The collection includes illustrations of everyday and ceremonial dress from the 19th and 20th centuries. Highlights include a brown printed cotton dress from the 1830s, a man's beaver skin stove pipe hat from the early 19th century, a child's two-piece outfit from the 1880s, and a Mother Hubbard dress from the 1890s. Other items of note include a woman's automobile duster, Edwardian dresses and skirts, 1920s flapper dresses, tailored women's suits from the 1940s, and paper dresses from the 1960s. The collection incorporates examples of ready-to-wear garments from such leading American designers as Claire McCardell, Pauline Trigere, Bill Blass, and Geoffrey Beene, as well as international designers like Yves St. Laurent, Mariano Fortuny, and Coco Chanel. Also included in the inventory are a number of textiles and clothing pieces from around the globe, including Japan, Ecuador, Puerto Rico, and Thailand.
Below is a snapshot of some of our holdings. You can learn more about what our collection includes by visiting the UGA Special Collections Library.
The Civil War began in 1861 and ended in 1865, heavily impacting the lives of those living during the time period. In fashion, the rise of the sewing machine allowed more decorative effects to be used in dress, and new aniline dyes paved the way for brighter shades of dress.
This time is known as the Crinoline Period because cage crinoline made of whalebone or steel hoops replaced heavy layers of petticoats, and were commonly worn under dresses by women of the time.
One trend that hit its peak in the 1870s was the bustle, an item women secured under the back portion of their skirts to add volume. In terms of silhouette, a narrow waist with a fitted bodice and full skirts was the recurrent style. Popular sleeve styles included pagoda sleeves, gathered bishop sleeves, and the coat sleeve. During the day, high necklines were appropriate, but women often wore lower necklines in the evening. Wraps and shawls were commonly worn, and accessories such as parasols, gloves, snoods, and bonnets were highly desired.
The years 1870-1900 include what is known as the Bustle period, in which the popular silhouette shifted from full skirts to a more fitted look characterized by fullness in the back. Throughout the Bustle period of the 1870s and 1880s, a variety of padded devices were utilized to create back fullness, as the bustle took on different forms. The bustle of the first stage (1870-1878) was achieved through manipulation of drapery and the use of decorative details such as flounces and bows at the back. From (1878-1883) fullness dropped to below the hips and decorative effects of the skirt became focused low as a result. Long trains and heavy fabrics also helped to emphasize the focus on the rear. The latter part of the decade (1884-1890) saw the bustle at its largest. Often referred to as the shelf bustle, it was rigid and took on the appearance of an almost horizontal projection. At this time, skirts shortened to several inches above the floor and rarely had trains, with the exception of some evening dresses.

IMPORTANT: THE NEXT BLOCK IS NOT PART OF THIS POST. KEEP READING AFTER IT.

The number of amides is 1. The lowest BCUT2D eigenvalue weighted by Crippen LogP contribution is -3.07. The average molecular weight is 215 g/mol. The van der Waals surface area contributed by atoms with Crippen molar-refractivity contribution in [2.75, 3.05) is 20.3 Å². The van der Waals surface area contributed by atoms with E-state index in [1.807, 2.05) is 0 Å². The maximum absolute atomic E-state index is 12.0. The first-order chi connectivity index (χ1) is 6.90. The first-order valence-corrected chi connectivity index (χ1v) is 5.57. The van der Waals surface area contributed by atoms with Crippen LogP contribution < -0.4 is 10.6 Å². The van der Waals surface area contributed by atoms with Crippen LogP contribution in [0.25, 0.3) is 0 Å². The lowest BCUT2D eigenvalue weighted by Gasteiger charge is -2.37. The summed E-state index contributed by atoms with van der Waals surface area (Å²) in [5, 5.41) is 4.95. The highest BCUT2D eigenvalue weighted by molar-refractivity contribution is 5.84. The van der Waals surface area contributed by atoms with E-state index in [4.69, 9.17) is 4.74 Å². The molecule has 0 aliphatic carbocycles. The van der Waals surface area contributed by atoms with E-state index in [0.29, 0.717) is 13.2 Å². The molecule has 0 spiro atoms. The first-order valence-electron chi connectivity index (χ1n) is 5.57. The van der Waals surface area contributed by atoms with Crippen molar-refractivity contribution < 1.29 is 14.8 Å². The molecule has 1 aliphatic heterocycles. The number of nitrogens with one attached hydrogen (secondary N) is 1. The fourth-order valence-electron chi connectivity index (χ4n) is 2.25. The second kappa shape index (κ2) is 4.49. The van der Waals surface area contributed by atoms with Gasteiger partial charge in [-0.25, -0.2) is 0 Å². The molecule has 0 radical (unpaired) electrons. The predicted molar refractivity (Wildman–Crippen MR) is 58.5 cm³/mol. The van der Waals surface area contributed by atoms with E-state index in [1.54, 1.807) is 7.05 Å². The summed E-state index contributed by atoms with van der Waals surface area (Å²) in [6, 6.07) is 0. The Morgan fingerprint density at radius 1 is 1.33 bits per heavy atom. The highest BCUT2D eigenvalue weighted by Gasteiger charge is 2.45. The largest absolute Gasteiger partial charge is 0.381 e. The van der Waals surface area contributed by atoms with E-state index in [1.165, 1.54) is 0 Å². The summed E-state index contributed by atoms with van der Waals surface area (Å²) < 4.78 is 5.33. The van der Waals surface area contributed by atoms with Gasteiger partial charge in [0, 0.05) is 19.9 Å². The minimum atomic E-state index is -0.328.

Additionally, they include the 1890's, which are often referred to as the Gay Nineties or La Belle Epoque. Times were good, Paris was the center of high fashion, and for those who could afford it, dress was lavish and highly decorative.
The corset continued to be worn, aligning with the fashionable silhouette of a full bust and hips with a narrow waist. Dress ensembles typically consisted of two pieces -- a bodice and matching skirt. The one-piece princess dress, worn by some during the latter part of the period, was an exception. Bodices were often fitted, with the cuirass bodice style emerging from around 1878-1883. Sleeves were close-fitting and ended at either three quarters or at the wrist. Evening dresses were differentiated by their lavish trimmings, level of ornamentation, trained skirts, and short sleeves. Weighted silk offered greater body and was a popular choice for dresses beginning in the 1870s. Full sleeves were at their largest in 1895, before they gradually decreased in size towards the turn of the century. By the 1890s, sleeve with fullness were only seen with small puffs at the shoulders. Tailor-made costumes consisted of wool or serge skirts worn with a shirtwaist bloese. and were considered ideal for traveling. Shirtwaist blouses were often accessorized by cravats and jabots. The variety of outerwear for women increased during the late nineteenth century and was dominated by coats, jackets, and wraps. Accessproes of the period included small hats, gloves, muffs, decorative fans, and parasols.
The first decade of the twentieth century is often referred to as “La Belle Époque” - French for "the beautiful age." During this time, Paris reigned as the capital of art and fashion, extravagance and opulence was in, and French couture became all the rage. Edward VII became King of England with the death of Queen Victoria in 1901, ushering in the “Edwardian Era.” Additionally, Henry Ford's Model-T was introduced in 1908.
Art Nouveau influenced fashion and ornamentation with the popularity of curvy shapes, floral prints, and ornamentation. And with the introduction of Ford's Model-T, "motoring garments", such as duster coats and goggles, became essential for automobile riding.
The dominant silhouette of the period was the S-bend hourglass shape, which was achieved through the use of long bell or trumpet skirts that swept the ground, and the “monobosom” fullness of the front bodice. Voluminous sleeves were another popular feature of turn-of-the-century fashion. Women still wore tightly-boned corsets, along with layers of petticoats. Two-piece ensembles were introduced, consisting of a skirt and a shirtwaist blouse. Garments often featured necklines with high standing collars for daytime and exceptionally low décolleté necklines for evening wear. Lingerie dresses — flowing white gowns with lace detailing — were a popular choice for outdoor hot weather. Pale colors and un-patterned fabrics adorned with lace or embroidery were favored in this style. Shoes and boots exhibited pointed toes, and parasols were a must-have accessory for outdoors. Elaborate, often large hats decorated with bird feathers enjoyed heightened popularity.